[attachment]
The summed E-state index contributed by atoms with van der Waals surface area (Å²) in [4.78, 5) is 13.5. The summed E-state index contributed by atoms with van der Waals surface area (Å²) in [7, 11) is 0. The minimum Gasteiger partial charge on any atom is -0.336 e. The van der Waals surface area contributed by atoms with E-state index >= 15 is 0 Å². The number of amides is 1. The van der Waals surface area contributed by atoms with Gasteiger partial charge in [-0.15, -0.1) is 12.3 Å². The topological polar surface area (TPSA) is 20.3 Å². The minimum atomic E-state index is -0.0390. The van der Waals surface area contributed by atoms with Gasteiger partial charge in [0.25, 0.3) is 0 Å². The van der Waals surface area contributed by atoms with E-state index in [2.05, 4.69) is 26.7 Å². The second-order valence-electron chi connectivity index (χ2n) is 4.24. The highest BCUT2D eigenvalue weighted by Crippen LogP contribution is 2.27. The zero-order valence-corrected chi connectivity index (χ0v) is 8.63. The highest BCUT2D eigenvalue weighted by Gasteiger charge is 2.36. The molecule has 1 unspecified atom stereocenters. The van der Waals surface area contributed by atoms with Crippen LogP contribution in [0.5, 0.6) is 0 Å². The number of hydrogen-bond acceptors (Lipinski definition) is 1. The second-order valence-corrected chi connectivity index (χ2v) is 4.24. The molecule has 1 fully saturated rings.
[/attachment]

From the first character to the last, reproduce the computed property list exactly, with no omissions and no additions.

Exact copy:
The summed E-state index contributed by atoms with van der Waals surface area (Å²) in [4.78, 5) is 13.5. The summed E-state index contributed by atoms with van der Waals surface area (Å²) in [7, 11) is 0. The minimum Gasteiger partial charge on any atom is -0.336 e. The van der Waals surface area contributed by atoms with E-state index >= 15 is 0 Å². The number of amides is 1. The van der Waals surface area contributed by atoms with Gasteiger partial charge in [-0.15, -0.1) is 12.3 Å². The topological polar surface area (TPSA) is 20.3 Å². The minimum atomic E-state index is -0.0390. The van der Waals surface area contributed by atoms with Gasteiger partial charge in [0.25, 0.3) is 0 Å². The van der Waals surface area contributed by atoms with E-state index in [2.05, 4.69) is 26.7 Å². The second-order valence-electron chi connectivity index (χ2n) is 4.24. The highest BCUT2D eigenvalue weighted by Crippen LogP contribution is 2.27. The zero-order valence-corrected chi connectivity index (χ0v) is 8.63. The highest BCUT2D eigenvalue weighted by Gasteiger charge is 2.36. The molecule has 1 unspecified atom stereocenters. The van der Waals surface area contributed by atoms with Crippen LogP contribution in [0.5, 0.6) is 0 Å². The number of hydrogen-bond acceptors (Lipinski definition) is 1. The second-order valence-corrected chi connectivity index (χ2v) is 4.24. The molecule has 1 fully saturated rings.